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Women in cookery schools


The dadas of Morocco
Claudia Roden Writer
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In those hotels now they did home cooking. Because when I first went, the very first time I think, hotels did not do Moroccan food. They did French cuisine. And you could get Moroccan food in the streets, there was street food. And vendors who cooked it, but you couldn't get it. But you could get it only in homes. And Moroccans didn't go to restaurants. There was no tradition of going to restaurants. They cooked at home and entertained each other. Entertaining was big thing for people who could afford it. Now, there are... all the hotels now do the kind of cooking that they cooked at home. So, whereas in Turkey, they had chefs that were trained in the style of the palace, they were trained in cookery schools for men only. In Morocco, all the chefs are women only. And men did not enter the kitchen. It was only women. Women were home cooks who became cooks in kitchen, in professional kitchens. And they were mainly black. And the story of these women... they are called the dadas, who have the secrets of Moroccan haute cuisine. Because they had been there, they had come as slaves. When Sudan was part of the Moroccan Empire they had been brought as slaves. The men as soldiers and guards, but the women to work for families as maids. As cooks. And so, until quite recently there was a kind of bondage still, for these women. Not anymore, but when I went and I did BBC television series, the women who cooked Moroccan food was black. And she could not read or write. And she was frightened. And the director then, of her programme – there were two directors – was angry with her all the time and shouted at her in French. She didn't even know French. To put the lid away because she was cooking for television. And the director was trying to tell her things and she'd lost her patience with her, and the woman was so frightened. And looked frightened. And because she was a dada. Who didn't know how to read or write. Didn't understand what was going on. But now they do, I imagine.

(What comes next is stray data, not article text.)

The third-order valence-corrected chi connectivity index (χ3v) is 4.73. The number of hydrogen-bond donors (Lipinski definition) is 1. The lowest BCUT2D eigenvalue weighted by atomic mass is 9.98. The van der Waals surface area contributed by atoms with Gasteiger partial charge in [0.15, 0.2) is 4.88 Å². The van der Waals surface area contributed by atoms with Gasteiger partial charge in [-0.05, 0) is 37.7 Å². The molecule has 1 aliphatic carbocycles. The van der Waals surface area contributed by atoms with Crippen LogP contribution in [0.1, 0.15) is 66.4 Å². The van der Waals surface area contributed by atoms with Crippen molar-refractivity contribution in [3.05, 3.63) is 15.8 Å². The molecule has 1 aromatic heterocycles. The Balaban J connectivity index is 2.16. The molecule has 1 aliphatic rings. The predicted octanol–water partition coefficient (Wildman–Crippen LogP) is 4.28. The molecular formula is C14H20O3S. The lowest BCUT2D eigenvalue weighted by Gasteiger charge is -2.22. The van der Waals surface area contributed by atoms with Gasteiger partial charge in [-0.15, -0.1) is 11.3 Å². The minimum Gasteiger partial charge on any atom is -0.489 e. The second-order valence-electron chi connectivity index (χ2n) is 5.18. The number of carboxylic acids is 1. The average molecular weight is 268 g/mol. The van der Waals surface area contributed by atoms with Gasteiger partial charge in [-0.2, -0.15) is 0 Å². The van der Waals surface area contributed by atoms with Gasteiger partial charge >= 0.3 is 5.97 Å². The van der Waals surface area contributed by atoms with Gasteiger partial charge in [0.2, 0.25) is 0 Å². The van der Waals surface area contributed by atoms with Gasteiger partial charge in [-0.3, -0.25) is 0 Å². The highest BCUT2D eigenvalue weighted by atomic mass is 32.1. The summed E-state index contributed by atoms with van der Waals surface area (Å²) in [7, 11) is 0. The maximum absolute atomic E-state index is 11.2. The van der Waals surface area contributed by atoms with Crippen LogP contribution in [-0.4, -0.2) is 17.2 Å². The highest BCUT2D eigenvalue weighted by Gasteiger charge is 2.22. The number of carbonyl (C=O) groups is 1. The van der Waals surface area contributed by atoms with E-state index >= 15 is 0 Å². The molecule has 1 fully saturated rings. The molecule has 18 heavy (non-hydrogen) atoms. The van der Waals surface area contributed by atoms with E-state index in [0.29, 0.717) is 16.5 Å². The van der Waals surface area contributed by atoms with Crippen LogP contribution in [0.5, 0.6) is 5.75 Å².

Claudia Roden (b. 1936) is an Egyptian-born British cookbook writer and cultural anthropologist of Sephardi/Mizrahi descent. She is best known as the author of Middle Eastern cookbooks including A Book of Middle Eastern Food, The New Book of Middle Eastern Food and The Book of Jewish Food.

Listeners: Nelly Wolman

Claudia Roden talking to her granddaughter Nelly Wolman about her life in food.

Tags: Morocco

Duration: 4 minutes, 4 seconds

Date story recorded: September 2022

Date story went live: 04 December 2023